I RECKON one of the main reasons that the support for independence has waned a bit – once 60%, now allegedly more like 50% – is because normal people, especially those who are struggling, concentrate on surviving, paying the bills, getting their children fed and clothed.

Many don’t vote for that very reason. They feel the hopelessness of the situation they are in. Voting for politicians is just a waste of time. None of them can be trusted. Nothing changes. Instead many put more faith in buying a lottery ticket (which they can’t afford!)

Many are also put off by the complexity of the issues and discussions and haven’t got the energy to get involved in those daunting matters. Doing so would take up so much of their time that they already need to keep their heads above water.

READ MORE: Alyn Smith: Think less about when indyref2 will be, and more about how to win

This is why politicians concentrate so much on soundbites. Those potential voters are particularly vulnerable to the like. Social media is also a mixed blessing, as many are particularly vulnerable to fake news. Why else would the likes of Trump and Boris get into power in the first place, and in Boris’s case remain in power despite his incompetence, lies, broken promises?

Charlie Kerr’s recent excellent letter (Sep 14) highlighted that it’ s not rhetoric we are after, it’s details of what independence will look like. He mentions currency, economics, pensions, taxes, NHS, EU membership. I would add drug deaths, food banks, Trident, oil exploration, the planet. We need the details, and of course action too. How else can we persuade the disillusioned, those that are forgotten about, those I’ve highlighted above? Because it’ll be harder to persuade the “I’m alright, Jack” brigade. It’ ll be harder to budge them. (I don’t like saying it, but greed might be the angle there!).

Robin MacLean
Fort Augustus

I COMMEND Charlie Kerr’s letter in Tuesday’s paper to all those who wish progress to independence. It neatly summarises what needs to be done by party leaders of independence-supporting parties.

Without a clear view of intentions there is no way fence-sitters will support independence, and most likely they’ll opt for the status quo.

READ MORE: If the SNP want us to go out and sell independence, we will need details

Waffling on about a fairer society etc is too vague to convince doubters; clear vision is necessary and soon. It’s too late leaving things to an election campaign, the build-up must start now.

The “it’ll have to wait until after such and such” has gone on too long; the time is now. Without preparation there can be no success, and the preparation has to be seen being done. None of the “working behind the scenes “ patter that we’ve heard before.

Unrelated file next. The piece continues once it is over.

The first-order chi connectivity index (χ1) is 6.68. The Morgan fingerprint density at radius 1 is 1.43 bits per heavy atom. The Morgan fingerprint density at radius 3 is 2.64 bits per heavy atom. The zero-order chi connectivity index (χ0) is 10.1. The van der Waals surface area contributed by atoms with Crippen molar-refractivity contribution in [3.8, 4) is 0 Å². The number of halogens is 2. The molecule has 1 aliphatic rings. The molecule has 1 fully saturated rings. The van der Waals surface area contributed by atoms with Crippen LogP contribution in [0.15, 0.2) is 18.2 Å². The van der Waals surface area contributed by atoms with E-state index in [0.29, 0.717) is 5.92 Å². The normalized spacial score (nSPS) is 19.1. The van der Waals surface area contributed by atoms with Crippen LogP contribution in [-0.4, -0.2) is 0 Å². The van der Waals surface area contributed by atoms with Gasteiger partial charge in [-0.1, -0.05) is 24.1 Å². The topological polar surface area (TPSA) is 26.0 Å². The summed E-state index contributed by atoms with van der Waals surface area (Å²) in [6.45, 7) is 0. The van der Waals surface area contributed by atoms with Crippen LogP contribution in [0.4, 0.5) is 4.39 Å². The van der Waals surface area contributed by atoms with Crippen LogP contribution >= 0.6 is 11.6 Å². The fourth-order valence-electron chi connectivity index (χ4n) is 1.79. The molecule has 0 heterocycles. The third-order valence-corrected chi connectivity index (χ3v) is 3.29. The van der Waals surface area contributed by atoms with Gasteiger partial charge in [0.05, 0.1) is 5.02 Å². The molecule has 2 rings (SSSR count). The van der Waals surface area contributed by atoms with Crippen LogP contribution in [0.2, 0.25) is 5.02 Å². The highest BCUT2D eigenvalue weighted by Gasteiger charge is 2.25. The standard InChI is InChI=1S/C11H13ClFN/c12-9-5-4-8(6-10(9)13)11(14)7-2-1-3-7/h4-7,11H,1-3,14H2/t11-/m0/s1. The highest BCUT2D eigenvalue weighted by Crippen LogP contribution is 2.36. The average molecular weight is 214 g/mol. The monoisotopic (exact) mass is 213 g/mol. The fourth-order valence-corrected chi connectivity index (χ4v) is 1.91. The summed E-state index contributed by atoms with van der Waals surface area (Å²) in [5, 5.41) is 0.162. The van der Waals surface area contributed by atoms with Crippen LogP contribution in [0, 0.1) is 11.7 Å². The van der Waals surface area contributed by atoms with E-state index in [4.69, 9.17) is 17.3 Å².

Drew Reid

IF Scots wait for answers to all of Charlie Kerr’s questions to be extracted from UK data and an uncooperative UK Government, they will never celebrate Scotland’s Independence Day.

Charlie Kerr is right in only one respect – Scotland will not be the same as Ireland, Denmark or Norway because these countries have been built by the Irish, Danes and Norwegians just as an independent Scotland will be built in their own fashion by Scots with the vision, courage and confidence to take back their independence.

John Jamieson
South Queensferry

I WOULD like to disagree with “Name and address supplied” in Monday’s paper. Defection of MSPs and MPs to other parties without resigning their seat and standing for re-election has been accepted in British politics since at least the time of Winston Churchill, who changed his coat many times to advance his political career.

Alex Salmond may well be disliked. He was disliked at the time that he got us the last independence referendum – but he got it. I have always believed you should judge people by what they have done and not by what they say they are going to do.

In that respect, Nicola Sturgeon has proved more than capable of handling the worst pandemic of my lifetime (of 78 years), and deserves our respect for that. However, I want Scottish independence and all that Nicola Sturgeon has demonstrated in that respect is her ability to kick it further and further down the road.

READ MORE: Alba Party defectors should be required to face the electorate

Alex Salmond has already got us one referendum. Nicola Sturgeon has only said she will get one but done nothing about it for years. That’s why I have switched my allegiance to Alba. I am only one of many ex-SNP supporters who are slowly growing the numbers of Alex Salmond’s party.

I have said before, and it’s worth saying again, that independence is not for Nicola Sturgeon, or for Alex Salmond or, indeed for Patrick Harvie; and it doesn’t matter which of them you like or dislike. Independence is for the people of Scotland. We need to push for it whatever way we can.

Charlie Kerr

ON Monday Norway held its General Election. By midnight we knew there would be a change of government (after eight years) from a Conservative-led coalition of four parties to a Labour party-led coalition (probably of five parties). Ten parties are now represented in the Norwegian Parliament.

Hardly exciting stuff? Neither The Herald nor The National have given it a mention so far. Yet Norway is Scotland’s closest neighbour and Norway shares the North Sea with Scotland.

It’s early days yet, but two major issues in the new parliament are going to be whether to put an end to exploration for oil and gas, and Norway’s relationship with Europe (one coalition partner wants it to pull out of the European Economic Area altogether).

Scotland should keep an eye open across the North Sea.

Mike Fergus
Oslo, Norway